While digital storage and cloud-based solutions offer convenience and accessibility, physical document storage remains relevant for a few reasons, including security, data integrity, privacy and confidentiality, ease of access, legal matters, and redundancy.
Ideally, store these physical documents away from heat and high humidity. Try to keep boxes and binders off the ground to avoid moisture and humidity and to protect them in the event of a flood. Be careful about storage in the basement or attic, where water or critters could damage your documents.
To help organize your documents, you can place papers in plastic page slips and then in a binder. This added layer of protection will help protect them from spills and wear and tear.
Below are a few different ways you can physically organize your important documents:
- Fireproof safes (confirm that the safe is, in fact, fireproof and allows you to set a password that you would give to your designated contact)
- Safe deposit box at the bank or credit union (avoid storing your passport, health care proxy form, advance directive, will, or power of attorney in a safe deposit box)
- Lockable filing cabinet, dresser, drawer, plastic bins, etc.
While physical document storage has its benefits, combining it with digital storage and appropriate backup strategies is recommended. A well-balanced approach, incorporating both physical and digital storage, can provide each method’s advantages while mitigating their drawbacks.
If your physical documents are damaged or lost, digital files act as a backup and offer an easy way to access your records. Store your digital copies in two locations. For example, you could load your files to cloud-based storage and save them to a flash drive that you store in your fireproof safe or safe deposit box.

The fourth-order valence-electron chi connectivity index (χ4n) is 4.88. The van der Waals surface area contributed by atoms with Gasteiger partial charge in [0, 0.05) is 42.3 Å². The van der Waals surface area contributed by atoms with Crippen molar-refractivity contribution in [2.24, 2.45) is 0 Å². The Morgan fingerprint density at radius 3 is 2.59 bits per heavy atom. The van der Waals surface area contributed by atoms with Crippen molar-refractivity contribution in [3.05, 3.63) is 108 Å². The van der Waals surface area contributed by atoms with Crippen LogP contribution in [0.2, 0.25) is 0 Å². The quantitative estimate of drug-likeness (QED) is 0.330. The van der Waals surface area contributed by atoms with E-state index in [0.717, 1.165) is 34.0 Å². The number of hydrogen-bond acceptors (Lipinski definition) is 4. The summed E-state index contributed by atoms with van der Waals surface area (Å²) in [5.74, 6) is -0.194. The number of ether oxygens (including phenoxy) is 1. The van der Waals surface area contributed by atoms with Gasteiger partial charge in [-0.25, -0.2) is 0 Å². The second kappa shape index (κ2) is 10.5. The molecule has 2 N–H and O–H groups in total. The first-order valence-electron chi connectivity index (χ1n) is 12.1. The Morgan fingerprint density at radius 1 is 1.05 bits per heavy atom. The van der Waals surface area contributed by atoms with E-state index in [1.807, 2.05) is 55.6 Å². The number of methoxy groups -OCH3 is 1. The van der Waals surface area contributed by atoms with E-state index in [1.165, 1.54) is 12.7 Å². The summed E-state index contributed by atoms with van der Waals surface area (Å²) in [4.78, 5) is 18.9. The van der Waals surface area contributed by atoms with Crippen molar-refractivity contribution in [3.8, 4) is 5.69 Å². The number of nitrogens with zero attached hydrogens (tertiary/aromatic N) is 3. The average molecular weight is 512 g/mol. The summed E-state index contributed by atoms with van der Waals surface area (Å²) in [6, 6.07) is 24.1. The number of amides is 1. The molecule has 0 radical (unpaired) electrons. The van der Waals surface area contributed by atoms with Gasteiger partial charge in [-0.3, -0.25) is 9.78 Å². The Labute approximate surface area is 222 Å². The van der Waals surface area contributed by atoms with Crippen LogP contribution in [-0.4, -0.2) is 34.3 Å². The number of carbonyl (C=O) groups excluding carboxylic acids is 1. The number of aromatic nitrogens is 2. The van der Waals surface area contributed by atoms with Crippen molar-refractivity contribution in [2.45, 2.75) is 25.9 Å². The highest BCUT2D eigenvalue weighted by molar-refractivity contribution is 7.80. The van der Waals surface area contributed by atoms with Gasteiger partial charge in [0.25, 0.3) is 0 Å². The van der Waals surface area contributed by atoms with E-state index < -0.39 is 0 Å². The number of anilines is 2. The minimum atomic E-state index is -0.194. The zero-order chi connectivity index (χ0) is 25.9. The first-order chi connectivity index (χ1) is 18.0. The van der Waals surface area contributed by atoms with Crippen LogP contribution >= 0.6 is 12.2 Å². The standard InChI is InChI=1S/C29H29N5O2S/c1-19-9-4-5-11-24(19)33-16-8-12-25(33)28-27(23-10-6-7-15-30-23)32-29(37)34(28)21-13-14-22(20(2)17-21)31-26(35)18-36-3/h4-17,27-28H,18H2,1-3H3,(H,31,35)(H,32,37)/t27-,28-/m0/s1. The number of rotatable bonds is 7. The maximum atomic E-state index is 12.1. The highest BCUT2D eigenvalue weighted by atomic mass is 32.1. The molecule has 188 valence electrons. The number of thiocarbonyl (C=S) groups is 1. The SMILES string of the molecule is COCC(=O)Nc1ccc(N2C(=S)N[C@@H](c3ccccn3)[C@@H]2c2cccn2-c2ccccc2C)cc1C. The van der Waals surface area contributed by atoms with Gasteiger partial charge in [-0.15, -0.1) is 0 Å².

You can use a scanner or a mobile scanner app to obtain digital copies of your physical documents. As you save these copies to your computer, clearly name your files and organize them in folders as needed to make it easier to locate specific files later.
Once you have digitized your documents, you have a variety of options for where you can save them:
Wherever you store your files digitally, make sure that the location offers password protection and encryption to ensure your personal information is kept safe. If the service offers two-factor authentication, follow its steps to protect yourself further.
Gathering and finalizing necessary paperwork can provide peace of mind for yourself and your family and friends. By consolidating essential documents such as your will, financial statements, insurance paperwork, medical records, property documents, and contact information, you ensure that your wishes are known, your affairs are organized, and the people around you are well-equipped to support you throughout your brain tumor experience.
Seek professional guidance when needed, and don’t hesitate to reach out to trusted individuals who can assist you during this process.
The content on this website is for informational and educational purposes only. It does not constitute medical, legal, or financial advice. Always consult a professional for your particular needs and circumstances before making any medical, professional, legal, or financial decisions.